Some of other researchers working concerning impact properties of natural fiber composites are compared with the Current work. From table 4.8 the impact strength which is found in the current work is more similar /approximate to S. I. Durowaye ,G. I. Lawal, O. I. Olagbaju et al work which is 3.77 for 25/85 fiber/matrix ratio ,and 2.93 for 20/80 fiber/matrix ratio respectively with the same fabrication technique and thermoplastic ( polypropylene) as matrix the sisal fiber oriented randomly it can be concluded that the result getting from the current work is healthy and the local extracted sisal fiber from Ethiopian highland have similar impact properties with that of India’s sisal fiber.
It is a 3-point bend test, which generally promotes failure by inter laminar shear. The loading arrangement is shown in figure 3.27. The dimension of the specimen is (125×12.7×3.2) mm. with support span-to-depth ratio of 16:1 and support span length 51.2mm rate of cross head motion 0.5mm/min. The flexural strength is expressed as modulus of rupture (MR) in psi (MPa).
Figure 8: Effect of fiber length on the flexural properties for SF/PP Composite
Some of other researchers working concerning Flexural properties of natural fiber composites are compared with the Current work. From table 4 the flexural strength and Flexural Modulus(GPa) which is found in the current work is more similar /approximate to 13.4 MPa, 238 GPa respectively for 20/80 of R.N. Turukmane et.al  work which is 14.79 MPa and 261.8 GPa for 25/85 fiber/matrix ratio fiber/matrix ratio respectively with the same fabrication technique and thermoplastic ( polypropylene) as matrix the sisal fiber oriented randomly it can be concluded that the result getting from the current work is healthy and the local extracted sisal fiber from Ethiopian highland have similar flexural properties with that of India’s sisal fiber.
This section of the laboratory experiment involved in subjecting SFRPPC specimen to axial compression loading using the UTM The dimension of the specimen is (155x25x2.5) mm.
Figure 9: Effect of fiber length on the compressive strength for SF/PP composite
Compressive properties which is found in the current work is more similar to Garvit?, Abhisek Mitra et.al  work which is 84.8 MPa compressive strength and compressive modulus 43.6Gpa for 15/85 fiber/matrix respectively with similar fabrication technique which is Compressive molding technique. Compressive strength which is found in the current work is higher when compared to Garvit?, Abhisek Mitra et.al  work which is 97.8 MPa compressive strength and compressive modulus 46.2 GPA for 25/75 fiber/matrix respectively.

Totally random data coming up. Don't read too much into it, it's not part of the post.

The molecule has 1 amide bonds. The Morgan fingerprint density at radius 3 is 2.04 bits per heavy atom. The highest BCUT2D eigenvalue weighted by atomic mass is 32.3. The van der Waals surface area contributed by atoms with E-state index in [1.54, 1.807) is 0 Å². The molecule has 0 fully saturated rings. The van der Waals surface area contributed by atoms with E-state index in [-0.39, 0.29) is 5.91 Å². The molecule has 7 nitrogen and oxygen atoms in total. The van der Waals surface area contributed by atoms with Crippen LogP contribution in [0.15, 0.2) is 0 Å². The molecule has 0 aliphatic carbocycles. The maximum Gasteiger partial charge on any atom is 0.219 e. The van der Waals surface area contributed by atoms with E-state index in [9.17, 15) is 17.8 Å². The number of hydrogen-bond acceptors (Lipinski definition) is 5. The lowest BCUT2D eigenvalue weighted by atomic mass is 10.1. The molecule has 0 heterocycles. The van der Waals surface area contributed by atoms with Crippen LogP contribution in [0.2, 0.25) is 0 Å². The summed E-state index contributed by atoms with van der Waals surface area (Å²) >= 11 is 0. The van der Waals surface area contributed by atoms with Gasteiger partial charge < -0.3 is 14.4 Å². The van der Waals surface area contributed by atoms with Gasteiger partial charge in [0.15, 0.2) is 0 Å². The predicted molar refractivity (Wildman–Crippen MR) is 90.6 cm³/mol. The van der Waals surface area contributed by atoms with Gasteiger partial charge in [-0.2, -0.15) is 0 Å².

Typical points of interest when testing a material include: ultimate tensile strength (UTS) or peak stress using ASTM D-3039.
Figure 10: Effect of fiber length on the tensile load for SF/PP Composite
It is clear show that addition of sisal fibre improve the tensile strength of composites at 15/85 fiber/matrix ratio owing to better tensile strength. This is due to producing the strong interfacial bonding between fibre and matrix. However, increasing fibre content there is no remarkable improvement in tensile strength. We obtained tensile load and tensile strength 420 N and 7.04 MPa for 15/85 fiber/matrix ratio using 6mm fiber length respectively and this is more similar /approximate to 408 N and 6.53 MPa for 20/80 of S. I. Durowaye et.al .
Test specimens were made according to the ASTM D 785-08 and ASTM E 18-11 (10?10?6mm3) [55, 56]. The diameter of the ball indenter used was 0.25 inches and the maximum load applied was 60 kg as per the standard L-scale of the tester.
Figure 11: Effect of fiber length on the hardness strength for strength for SF/PP Composite
It is observed that hardness performance increased as fiber content increased.Due to the fact that sisal fiber has high density, good bonding nature and consistency of the matrix as well as better wettability at the composite. We obtained that 3.94 BHN at fiber content 25/75 using treated fiber length of 9mm and which is more similar /approximate to 3.83 BHN at fiber content 25/75 fiber/matrixS. I. Durowaye*, G. I. Lawal, O. I. Olagbaju 
It has the main technical Parameters such as Parameters (µm) (Ra, Rz), Traverse Length (mm): (6) Sampling Length (mm): (0.25, 0.80 and 2.5), Evaluation Length (mm): (1.25, 4.0 and 5.00. Measuring Range (µm): (Ra: 0.05–10.0 Rz: 0.1 50).
Figure 12: Effect of fiber length on the surface roughness for SF/PP Composite
Rough surface of the composite resulted from adding more fiber content. Adding more fiber content would produces unevenly interfacial stress distribution on the composite and it does not allow frictional transfer along fiber/matrix of the composite. Currently we obtained a good surface at fiber content 5/95 which is 0.42µm more similar /approximate 2.5?µmfiber/matrix M. Mudhukrishuan et. al .
Based on its physical and mechanical properties of the experiment data studies of this work, few points can be concluded as follows:
· Sisal fiber reinforced polypropylene composite was successfully fabricated.
· From the impact energy test (3.77J), flexural strength test (14.79Mpa), compression strength test (97.8MPa), and hardness performance test (3.94BHN) results it is found that 25/75 treated fiber to PP ratio for 9mm fiber length have better as compared to other fiber to PP ratio and fiber length.
· From the surface roughness test (Ra=0.42µm) and chemical resistance test (0.33g) results it is obtained that 5/95 treated fiber to PP ratio for 3mm fiber length have better as compared to other fiber to PP ratio and fiber length.
· From the tensile experimental test (420 N) results it is found that 15/85 treated fiber to PP ratio for 6mm fiber length have better as compared to other fiber to PP ratio and fiber length. From the flammability experimental test (14.89mm/min) results it is found that 25/75 treated fiber to PP ratio for 12mm fiber length have better as compared to other fiber to PP ratio and fiber length.
· Treated fiber was found better in its physical and mechanical properties for car internal door trim panel. Impact strength is the major properties for car internal door trim panel application. Considering this major properties for car internal door trim panel the optimal